I’m not really a feeling sharer. Well, sometimes I do, but I end up exhausted and frustrated that I 1) shared too much and now that person with whom I shared won’t be able to sleep tonight, 2) I didn’t share it right, so now they have a skewed perspective of my very complex feelings, and 3) I probably don’t have a solution just from talking to them about it. Not saying that getting advice isn’t good, but sometimes it doesn’t work too well. There are few moments where I can express my heart coherently to another person – at least in a reasonable amount of time.
I’m a bottler. And an eater. Really, I eat my feelings.
Like when I got home from school today, checked the mailbox for the mail (one of my favorite afternoon activities) and found that my mom had already gotten it. Right about then, I wanted to eat a donut and wash it down with caramel apple cider.
Then I got inside, saw two huge envelopes sitting on the staircase and realized that my long-awaited (okay, so it’s been like 3 weeks) acceptance letter was sitting right before my lil blue eyes.
The donut and apple cider still sounded good, but since we don’t have a full-service kitchen with a self-restocking pantry, I had to settle for the cider. Soon afterwards, I was feeling like procrastination of my homework was a good idea, plus I was craving salt. There was leftover guacamole in the fridge, but no chips – what do we do when we’re out of food? We go to Cub. This is a 3-time-a-week occurrence, at minimum.
I was going to recount everything I’ve eaten since I got home from school, but suddenly (as I’m listing the things off in my head) that doesn’t sound like such a good idea anymore. I’m starting to feel the weight of the things I’ve eaten, and now I wish I had gone for a run instead. That actually sounds appealing right now. (you know something’s wrong when going for a run at 8:00 – when it’s pitch-black outside and rather chilly – sounds like a good idea.)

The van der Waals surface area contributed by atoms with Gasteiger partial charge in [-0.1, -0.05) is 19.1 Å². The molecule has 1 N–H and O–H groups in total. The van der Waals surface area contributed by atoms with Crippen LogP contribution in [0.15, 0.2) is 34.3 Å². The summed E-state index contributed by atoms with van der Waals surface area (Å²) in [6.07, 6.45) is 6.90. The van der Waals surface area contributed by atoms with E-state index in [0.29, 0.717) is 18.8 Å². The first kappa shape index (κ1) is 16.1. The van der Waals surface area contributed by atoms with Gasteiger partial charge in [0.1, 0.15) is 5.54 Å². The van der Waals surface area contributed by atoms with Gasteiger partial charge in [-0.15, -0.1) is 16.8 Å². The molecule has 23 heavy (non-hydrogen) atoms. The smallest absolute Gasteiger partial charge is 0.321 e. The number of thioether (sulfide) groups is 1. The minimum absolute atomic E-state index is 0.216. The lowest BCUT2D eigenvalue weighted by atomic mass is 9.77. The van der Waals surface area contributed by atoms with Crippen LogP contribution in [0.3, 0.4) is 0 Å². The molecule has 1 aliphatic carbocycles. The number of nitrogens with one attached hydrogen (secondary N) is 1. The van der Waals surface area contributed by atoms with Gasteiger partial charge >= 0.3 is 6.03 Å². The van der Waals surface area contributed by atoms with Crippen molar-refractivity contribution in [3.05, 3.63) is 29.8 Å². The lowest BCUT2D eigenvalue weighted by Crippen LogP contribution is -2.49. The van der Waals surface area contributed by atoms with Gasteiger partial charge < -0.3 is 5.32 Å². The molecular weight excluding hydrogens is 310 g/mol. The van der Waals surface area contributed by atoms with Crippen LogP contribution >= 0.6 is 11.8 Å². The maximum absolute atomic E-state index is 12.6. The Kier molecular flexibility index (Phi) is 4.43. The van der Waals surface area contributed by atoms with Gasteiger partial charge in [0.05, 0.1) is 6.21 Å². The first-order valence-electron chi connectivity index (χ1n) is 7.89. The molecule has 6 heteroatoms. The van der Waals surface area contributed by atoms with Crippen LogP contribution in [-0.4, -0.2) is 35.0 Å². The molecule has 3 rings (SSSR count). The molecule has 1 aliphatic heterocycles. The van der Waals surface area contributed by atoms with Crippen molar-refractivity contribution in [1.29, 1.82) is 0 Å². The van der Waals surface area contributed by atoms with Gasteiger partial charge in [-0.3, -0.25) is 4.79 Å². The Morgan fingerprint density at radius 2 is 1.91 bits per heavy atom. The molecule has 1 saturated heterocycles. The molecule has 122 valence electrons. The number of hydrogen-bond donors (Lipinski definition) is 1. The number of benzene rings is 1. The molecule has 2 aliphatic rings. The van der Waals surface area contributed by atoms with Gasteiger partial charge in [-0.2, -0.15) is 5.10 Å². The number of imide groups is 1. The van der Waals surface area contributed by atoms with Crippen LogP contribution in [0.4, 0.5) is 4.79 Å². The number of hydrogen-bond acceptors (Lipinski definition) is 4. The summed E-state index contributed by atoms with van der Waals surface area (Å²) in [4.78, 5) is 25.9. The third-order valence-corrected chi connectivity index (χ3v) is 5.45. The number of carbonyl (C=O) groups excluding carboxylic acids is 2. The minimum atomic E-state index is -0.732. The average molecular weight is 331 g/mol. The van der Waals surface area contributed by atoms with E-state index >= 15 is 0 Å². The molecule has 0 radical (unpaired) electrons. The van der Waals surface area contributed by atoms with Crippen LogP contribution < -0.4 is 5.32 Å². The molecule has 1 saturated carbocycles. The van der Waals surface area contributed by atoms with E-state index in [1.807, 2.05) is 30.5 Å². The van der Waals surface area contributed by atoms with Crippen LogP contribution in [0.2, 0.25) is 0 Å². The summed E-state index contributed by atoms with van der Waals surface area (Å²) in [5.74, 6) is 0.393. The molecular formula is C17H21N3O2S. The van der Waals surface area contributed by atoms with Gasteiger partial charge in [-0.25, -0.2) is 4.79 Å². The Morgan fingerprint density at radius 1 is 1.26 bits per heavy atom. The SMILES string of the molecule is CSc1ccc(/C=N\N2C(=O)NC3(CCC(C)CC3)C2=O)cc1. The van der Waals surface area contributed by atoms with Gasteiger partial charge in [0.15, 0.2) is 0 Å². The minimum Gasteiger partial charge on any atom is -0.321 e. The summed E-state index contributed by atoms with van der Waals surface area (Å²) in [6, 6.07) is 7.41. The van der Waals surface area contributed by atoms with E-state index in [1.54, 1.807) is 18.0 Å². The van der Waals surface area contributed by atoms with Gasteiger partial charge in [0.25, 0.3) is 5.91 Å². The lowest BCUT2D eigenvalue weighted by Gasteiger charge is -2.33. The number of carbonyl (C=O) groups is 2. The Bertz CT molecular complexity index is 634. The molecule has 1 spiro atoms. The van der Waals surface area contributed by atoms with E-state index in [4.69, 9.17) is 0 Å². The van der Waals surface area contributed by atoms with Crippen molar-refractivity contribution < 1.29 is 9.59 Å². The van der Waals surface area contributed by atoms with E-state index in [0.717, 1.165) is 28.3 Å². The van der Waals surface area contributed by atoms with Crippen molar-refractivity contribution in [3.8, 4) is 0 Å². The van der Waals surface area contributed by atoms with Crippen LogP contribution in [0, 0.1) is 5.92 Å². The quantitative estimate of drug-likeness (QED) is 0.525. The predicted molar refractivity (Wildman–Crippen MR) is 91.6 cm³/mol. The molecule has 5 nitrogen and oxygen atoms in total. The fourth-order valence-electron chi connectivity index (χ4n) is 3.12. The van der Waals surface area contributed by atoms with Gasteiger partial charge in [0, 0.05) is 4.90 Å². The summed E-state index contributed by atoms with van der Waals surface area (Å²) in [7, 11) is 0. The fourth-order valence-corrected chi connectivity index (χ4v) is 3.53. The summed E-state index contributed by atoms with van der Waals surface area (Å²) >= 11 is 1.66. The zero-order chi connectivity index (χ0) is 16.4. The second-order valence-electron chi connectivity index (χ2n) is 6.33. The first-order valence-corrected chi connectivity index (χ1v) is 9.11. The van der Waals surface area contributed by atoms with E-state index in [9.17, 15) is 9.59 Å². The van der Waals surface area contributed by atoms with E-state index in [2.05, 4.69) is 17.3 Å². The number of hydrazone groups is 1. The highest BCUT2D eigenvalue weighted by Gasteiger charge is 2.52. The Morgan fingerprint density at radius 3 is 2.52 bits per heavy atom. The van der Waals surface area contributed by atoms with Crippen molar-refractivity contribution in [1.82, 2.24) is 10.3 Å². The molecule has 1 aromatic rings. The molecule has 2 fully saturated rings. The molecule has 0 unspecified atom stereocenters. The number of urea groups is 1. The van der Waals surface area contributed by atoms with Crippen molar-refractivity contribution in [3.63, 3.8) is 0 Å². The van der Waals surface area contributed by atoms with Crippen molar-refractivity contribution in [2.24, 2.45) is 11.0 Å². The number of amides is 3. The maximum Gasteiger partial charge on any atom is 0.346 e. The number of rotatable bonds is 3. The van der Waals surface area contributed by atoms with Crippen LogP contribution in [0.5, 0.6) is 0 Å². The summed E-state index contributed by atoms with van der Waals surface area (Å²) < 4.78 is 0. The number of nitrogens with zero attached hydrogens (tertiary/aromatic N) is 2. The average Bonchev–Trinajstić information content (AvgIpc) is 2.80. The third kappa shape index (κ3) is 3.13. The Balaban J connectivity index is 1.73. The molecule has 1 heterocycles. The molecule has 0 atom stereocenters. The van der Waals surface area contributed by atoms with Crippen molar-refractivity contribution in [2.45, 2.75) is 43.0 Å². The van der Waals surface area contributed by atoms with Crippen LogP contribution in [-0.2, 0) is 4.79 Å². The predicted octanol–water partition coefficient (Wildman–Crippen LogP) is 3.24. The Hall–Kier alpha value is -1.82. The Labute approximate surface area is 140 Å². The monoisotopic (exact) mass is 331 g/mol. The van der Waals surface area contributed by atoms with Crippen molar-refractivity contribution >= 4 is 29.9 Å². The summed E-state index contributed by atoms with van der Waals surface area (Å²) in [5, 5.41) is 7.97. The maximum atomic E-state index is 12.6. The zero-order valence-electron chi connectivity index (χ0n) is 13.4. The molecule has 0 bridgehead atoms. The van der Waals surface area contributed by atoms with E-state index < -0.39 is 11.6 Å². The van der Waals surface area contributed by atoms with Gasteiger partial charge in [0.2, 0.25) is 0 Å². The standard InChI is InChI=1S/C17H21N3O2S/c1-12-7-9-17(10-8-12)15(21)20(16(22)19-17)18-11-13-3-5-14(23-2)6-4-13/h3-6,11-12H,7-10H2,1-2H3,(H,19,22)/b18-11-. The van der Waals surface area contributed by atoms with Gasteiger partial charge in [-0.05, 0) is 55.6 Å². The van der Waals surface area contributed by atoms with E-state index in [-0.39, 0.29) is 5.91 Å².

Speaking of throwing off weight: At a youth event I attended yesterday, the speaker recounted a story about throwing cats that really stuck with me. Not just because I don’t particularly like cats, but because of what the cat represents and because he was a very gifted storyteller. (I’m told that I don’t possess the storyteller gene, so I envy this guy.)
So this guy went to Turkey on a trip to study the Bible. Apparently there are stray cats all over Turkey, and when he arrived he was told that under no circumstances was he to pet the cats. Long story short, he did the unthinkable one day and pet a cat. The cat proceeded to purr and look very happy… then it jumped up into his lap. (stray cat. diseased most likely. yucky. taboo.) By this point he wasn’t too comfortable with having a cat – that he wasn’t supposed to even touch – sitting on his lap, but before he knew what had happened, the cat had leaped up onto his HEAD and started trying to eat his ear. The guy freaked out and ended up flinging the cat down fifteen rows of the outdoor amphitheater where he was listening to a lecture about Ancient Ephesus, right past the lecturer.
It’s like the sin in our lives. When we first encounter it, it looks harmless enough – actually, less than harmless; sometimes it looks beneficial! – but soon after we give in to those temptations, they ensconce themselves in our laps and eventually wrap themselves around our heads, eating away at the things in our lives that are valuable to us: our morals, relationships, priorities, our connection to Jesus.
It reminded me of Romans 6:6-7
6We know that our old self was crucified with him in order that the body of sin might be brought to nothing, so that we would no longer be enslaved to sin. 7For one who has died has been set free from sin.
We’ve all got cats to get off of our heads.
I’m so glad that speaker told a bizarre story about cats, because now I might actually retain the essence of his message.